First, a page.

According to the update to the Food Waste Monitor, which was published today by Wageningen Food & Biobased Research, food waste per capita in our country remained the same in 2018 as it was in 2017.

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2018 Food Waste Monitor Published

Published on
September 1, 2020

According to the update to the Food Waste Monitor, which was published today by Wageningen Food & Biobased Research, food waste per capita in our country remained the same in 2018 as it was in 2017.

The Netherlands has expended a great deal of energy creating awareness in the business community and among consumers. Stichting Samen Tegen Voedselverspilling (Food Waste Free United) was set up in 2018, and now nearly 100 different parties have joined forces to work towards preventing and reducing food waste. However, it is still too early to see any effect of this in the figures. However, it is clear that the Stichting Samen Tegen Voedselverspilling has delivered a number of promising initiatives, including the Verspillingsvrije week (waste-free week) that started today.

Extent of waste and assumptions

In 2018, waste in the food chain amounted to between 96 and 149 kilograms per capita. An exact figure cannot be provided because the proportion of food in waste streams was not always available. This is why a number of assumptions were made about the minimum and maximum quantity of food per waste stream.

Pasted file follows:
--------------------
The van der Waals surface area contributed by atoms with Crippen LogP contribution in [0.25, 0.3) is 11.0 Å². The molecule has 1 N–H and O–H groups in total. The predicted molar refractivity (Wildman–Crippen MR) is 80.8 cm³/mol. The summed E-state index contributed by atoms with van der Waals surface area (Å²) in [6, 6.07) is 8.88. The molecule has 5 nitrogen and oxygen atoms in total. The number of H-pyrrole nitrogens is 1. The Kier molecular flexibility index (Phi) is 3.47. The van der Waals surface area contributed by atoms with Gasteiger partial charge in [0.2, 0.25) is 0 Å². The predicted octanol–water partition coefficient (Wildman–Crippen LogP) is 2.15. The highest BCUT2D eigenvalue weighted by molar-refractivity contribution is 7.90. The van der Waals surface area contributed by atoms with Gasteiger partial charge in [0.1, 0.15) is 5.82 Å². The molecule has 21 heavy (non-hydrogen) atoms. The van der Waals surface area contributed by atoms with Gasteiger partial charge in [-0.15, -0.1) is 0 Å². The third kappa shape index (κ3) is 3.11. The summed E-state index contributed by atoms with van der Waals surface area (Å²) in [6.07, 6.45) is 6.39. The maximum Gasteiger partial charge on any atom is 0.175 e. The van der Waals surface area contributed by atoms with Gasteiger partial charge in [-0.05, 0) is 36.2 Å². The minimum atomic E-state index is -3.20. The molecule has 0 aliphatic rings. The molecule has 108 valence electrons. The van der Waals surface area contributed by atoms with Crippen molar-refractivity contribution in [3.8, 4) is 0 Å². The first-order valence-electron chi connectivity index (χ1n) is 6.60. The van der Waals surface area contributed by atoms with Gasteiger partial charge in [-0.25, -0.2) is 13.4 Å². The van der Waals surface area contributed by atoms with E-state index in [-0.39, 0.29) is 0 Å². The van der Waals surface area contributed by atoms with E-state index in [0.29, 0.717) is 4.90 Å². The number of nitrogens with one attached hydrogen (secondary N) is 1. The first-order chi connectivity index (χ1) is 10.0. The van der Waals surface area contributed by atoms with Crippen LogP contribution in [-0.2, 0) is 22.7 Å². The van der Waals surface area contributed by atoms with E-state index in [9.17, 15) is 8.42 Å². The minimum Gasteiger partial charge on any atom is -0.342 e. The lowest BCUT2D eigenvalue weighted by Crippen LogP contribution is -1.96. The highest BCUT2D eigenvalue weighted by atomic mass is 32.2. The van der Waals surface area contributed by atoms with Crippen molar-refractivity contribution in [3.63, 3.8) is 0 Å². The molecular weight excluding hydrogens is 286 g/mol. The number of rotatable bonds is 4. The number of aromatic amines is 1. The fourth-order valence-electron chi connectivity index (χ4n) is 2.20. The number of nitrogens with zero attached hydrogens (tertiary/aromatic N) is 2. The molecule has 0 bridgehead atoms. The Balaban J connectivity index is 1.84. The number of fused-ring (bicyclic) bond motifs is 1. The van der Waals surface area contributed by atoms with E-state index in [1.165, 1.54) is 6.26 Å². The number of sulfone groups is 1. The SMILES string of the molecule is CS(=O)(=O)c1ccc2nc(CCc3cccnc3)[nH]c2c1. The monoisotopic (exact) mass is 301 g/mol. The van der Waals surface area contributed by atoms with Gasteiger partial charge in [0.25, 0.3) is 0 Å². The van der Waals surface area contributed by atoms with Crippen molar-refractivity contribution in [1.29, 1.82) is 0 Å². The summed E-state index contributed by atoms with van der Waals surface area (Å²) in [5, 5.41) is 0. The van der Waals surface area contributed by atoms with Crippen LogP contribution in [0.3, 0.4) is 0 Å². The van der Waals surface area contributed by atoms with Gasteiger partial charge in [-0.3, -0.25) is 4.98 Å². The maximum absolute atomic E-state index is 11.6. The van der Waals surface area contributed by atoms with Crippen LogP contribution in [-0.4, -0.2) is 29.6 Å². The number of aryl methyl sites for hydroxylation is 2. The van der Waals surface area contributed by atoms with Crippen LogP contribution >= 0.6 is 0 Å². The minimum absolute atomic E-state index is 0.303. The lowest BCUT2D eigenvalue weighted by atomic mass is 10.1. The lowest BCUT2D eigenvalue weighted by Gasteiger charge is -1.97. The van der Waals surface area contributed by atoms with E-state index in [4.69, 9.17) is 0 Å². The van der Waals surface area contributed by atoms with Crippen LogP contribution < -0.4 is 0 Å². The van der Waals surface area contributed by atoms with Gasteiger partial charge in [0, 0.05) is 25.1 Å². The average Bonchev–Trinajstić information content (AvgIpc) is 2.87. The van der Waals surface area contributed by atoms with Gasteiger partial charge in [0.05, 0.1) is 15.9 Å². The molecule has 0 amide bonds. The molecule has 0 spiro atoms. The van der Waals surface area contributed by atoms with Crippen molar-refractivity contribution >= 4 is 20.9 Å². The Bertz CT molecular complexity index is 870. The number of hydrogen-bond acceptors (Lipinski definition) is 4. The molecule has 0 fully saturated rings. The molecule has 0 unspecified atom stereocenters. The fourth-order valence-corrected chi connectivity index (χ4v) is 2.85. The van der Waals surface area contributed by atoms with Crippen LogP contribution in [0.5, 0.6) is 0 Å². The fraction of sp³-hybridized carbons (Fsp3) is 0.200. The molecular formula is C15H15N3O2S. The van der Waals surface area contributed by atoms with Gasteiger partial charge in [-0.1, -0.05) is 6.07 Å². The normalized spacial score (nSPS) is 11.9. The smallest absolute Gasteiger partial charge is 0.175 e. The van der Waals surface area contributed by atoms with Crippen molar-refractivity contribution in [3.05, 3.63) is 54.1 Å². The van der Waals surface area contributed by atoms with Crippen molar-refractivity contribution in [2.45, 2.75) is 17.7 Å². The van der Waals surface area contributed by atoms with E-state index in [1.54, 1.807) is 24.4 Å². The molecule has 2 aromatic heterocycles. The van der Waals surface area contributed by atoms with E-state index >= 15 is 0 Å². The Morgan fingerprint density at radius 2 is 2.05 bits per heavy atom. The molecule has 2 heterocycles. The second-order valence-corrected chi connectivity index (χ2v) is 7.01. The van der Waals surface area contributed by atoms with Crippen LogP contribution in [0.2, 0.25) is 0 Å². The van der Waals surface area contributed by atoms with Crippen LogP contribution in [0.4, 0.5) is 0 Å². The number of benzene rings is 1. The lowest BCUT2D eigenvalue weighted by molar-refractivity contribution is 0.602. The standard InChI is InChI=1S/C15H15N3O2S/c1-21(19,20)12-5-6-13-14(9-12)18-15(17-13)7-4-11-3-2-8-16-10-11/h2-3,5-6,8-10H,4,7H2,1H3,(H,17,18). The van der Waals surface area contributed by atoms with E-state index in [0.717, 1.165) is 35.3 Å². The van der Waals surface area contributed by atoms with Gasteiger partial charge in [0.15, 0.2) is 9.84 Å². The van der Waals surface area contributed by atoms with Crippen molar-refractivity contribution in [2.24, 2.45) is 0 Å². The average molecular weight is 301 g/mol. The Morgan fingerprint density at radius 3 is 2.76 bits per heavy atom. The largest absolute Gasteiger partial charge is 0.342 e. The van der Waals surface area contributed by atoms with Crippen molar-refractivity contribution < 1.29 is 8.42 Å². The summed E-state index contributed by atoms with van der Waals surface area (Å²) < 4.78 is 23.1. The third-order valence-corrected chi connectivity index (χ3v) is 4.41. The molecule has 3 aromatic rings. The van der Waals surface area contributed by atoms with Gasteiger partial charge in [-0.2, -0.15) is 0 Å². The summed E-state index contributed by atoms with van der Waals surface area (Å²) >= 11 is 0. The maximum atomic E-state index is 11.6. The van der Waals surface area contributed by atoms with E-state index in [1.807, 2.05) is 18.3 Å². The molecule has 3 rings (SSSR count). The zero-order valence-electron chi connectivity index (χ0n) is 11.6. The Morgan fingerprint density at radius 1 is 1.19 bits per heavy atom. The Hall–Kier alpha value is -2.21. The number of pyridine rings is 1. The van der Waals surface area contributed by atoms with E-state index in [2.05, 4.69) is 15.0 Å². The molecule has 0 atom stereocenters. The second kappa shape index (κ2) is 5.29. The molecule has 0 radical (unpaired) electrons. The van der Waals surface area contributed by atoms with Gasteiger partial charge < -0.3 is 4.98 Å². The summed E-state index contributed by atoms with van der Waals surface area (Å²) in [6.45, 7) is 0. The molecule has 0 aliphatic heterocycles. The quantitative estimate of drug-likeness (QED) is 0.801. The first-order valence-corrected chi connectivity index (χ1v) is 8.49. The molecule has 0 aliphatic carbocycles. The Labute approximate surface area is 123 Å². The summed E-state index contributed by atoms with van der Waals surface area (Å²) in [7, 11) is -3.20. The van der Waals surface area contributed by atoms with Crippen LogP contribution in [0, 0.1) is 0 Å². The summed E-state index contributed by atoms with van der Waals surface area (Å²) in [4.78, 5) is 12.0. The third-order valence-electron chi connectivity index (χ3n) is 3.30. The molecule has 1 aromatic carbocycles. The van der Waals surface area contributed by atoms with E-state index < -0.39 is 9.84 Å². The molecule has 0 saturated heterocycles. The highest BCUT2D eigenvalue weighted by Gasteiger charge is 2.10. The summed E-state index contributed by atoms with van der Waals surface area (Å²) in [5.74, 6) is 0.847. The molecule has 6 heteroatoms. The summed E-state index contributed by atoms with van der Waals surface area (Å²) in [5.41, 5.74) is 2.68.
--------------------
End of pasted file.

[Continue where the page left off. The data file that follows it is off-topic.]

In consultation with the Stichting Samen Tegen Voedselverspilling, WUR will examine whether and how the Food Waste Monitor can be made specific to a link in the chain. This will lead to more precise estimates of the amount of food waste and will provide insight into where in the chain and for which products the problem occurs most. This information will provide the government and the business community concrete leads for improving value creation for waste streams and further reduction of food waste.

Transparency

To create a sector-specific monitor, it is crucial that links in the chain fully disclose information about waste in their sector. The Dutch retail sector has been leading the way over the past few years. Thanks to this research, there is now better and more reliable insight into food waste in supermarkets; this is important for taking targeted action. In the upcoming period, researchers will collaborate with other sectors to further increase these insights.